Read CHAPTER XVII - MR. DODGE GOES CANVASSING of Dick Prescott First Year at West Point, free online book, by H. Irving Hancock, on

Yes, the good old summer time was over.  Bending over study tables in cadet barracks the young men pored over books and papers of their own making.

The first few days seemed fearfully hard.  To the young men who had been for weeks away from their books it seemed for a while all but impossible to pick up the threads of study in a way that would anything like satisfy the Army officers who acted as their relentless instructors.

“Relentless?” To the average boy in grammar or high school it does not seem like a hardship to be required to make a percentage of at least sixty-six and two-thirds per cent. in all studies.  In the public schools it seems rather easy to reach that kind of an average.

At West Point the markings are on a scale of three, with decimal shadings.  A man who secures in any study a marking of two is deemed proficient.  If his average marking in a term is 2.6, he is rather highly proficient in that study.  A marking of two on a scale of three is equivalent to sixty-six and two-thirds per cent., and this does not seem, to the outsider, a difficult attainment.  But the West Point speed of study!  In a high school the young man is given the whole of the first year in which to qualify in simple algebra; in the second year he takes up plane geometry; in the third he comes upon solid geometry; in the fourth year of high school work the young man masters plane trigonometry and solves allied problems.

At West Point, in the plebe year, the young man, in the first half of the year, goes through simple algebra and plane and solid geometry.  In the second half of the year he must force his way understandingly through advanced algebra and plane and spherical trigonometry!  This is his mathematics work merely for the first year, yet it is more and more thoroughly covered than the high school boy’s entire course.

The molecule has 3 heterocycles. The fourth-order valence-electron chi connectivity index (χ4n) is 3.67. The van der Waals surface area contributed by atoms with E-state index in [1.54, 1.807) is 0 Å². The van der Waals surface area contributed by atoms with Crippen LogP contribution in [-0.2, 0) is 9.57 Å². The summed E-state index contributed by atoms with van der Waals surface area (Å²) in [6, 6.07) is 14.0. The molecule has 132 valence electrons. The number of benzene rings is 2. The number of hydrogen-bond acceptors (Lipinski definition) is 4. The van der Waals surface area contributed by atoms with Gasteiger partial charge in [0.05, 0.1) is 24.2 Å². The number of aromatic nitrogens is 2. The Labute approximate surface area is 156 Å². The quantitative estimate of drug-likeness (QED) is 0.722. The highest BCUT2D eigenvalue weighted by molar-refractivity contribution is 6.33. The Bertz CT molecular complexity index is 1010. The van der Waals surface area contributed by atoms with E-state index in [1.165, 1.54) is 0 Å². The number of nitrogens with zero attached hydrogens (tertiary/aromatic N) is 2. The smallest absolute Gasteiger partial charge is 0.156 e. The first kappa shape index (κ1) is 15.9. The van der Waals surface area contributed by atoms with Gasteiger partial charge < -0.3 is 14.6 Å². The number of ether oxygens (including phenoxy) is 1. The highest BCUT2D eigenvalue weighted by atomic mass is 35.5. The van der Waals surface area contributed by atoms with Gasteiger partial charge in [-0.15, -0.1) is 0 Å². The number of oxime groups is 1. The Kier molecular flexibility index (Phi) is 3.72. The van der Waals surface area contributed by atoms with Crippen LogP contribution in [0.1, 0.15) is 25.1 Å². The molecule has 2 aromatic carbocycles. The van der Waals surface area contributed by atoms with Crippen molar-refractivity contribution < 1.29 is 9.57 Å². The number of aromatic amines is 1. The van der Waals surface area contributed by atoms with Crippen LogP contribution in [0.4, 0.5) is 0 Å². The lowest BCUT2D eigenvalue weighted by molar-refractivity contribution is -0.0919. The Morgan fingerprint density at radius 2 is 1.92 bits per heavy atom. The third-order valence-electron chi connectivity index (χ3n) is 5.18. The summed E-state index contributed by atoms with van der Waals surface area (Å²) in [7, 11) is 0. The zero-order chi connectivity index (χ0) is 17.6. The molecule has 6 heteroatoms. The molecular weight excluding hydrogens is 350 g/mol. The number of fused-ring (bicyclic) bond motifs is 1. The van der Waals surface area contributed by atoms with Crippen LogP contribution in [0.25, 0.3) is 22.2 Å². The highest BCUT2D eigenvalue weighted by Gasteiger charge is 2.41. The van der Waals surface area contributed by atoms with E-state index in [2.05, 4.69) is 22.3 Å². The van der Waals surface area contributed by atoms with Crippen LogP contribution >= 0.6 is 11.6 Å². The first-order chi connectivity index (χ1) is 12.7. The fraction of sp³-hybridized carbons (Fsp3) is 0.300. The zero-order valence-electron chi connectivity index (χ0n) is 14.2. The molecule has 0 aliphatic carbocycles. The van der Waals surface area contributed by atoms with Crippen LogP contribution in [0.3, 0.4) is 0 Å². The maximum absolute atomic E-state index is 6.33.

During their first three months of plebedom, and with their course behind them in the really fine high school at Gridley, Dick and Greg had not found their math. much of a torment.  But now, after coming back from encampment, these young men began to wake up to the fact that West Point mathematics is a giant contrasted with the pigmy of public school mathematics.  The two chums began to put in every minute they could spare over the long, bewildering array of problems assigned for each recitation.

“What a curious delusion we had, back at Gridley!” laughed Greg, in their room, one night.

“Which particular delusion was that!” Dick demanded, without looking up from his geometry.

“Why, we thought our easy old Gridley work in math. was going to fit us to race easily through the first two years here!”

“That isn’t the only pipe that has burned out in our pockets since we became plebes!” grunted Dick.

“Are you going to max it (get a high marking) in math., to-morrow, old fellow?”

“I’m going to ’fess out (fail) more likely,” sighed Dick.  “How are you coming on, general?”

“I’d give a good deal to be able to ask a first class man how to solve the fourth problem on to-morrow’s list,” groaned Greg.

“I’d show you,” sighed Dick, “only I’m afraid I might lead you into an ambush where you’d get scalped by the instructor.”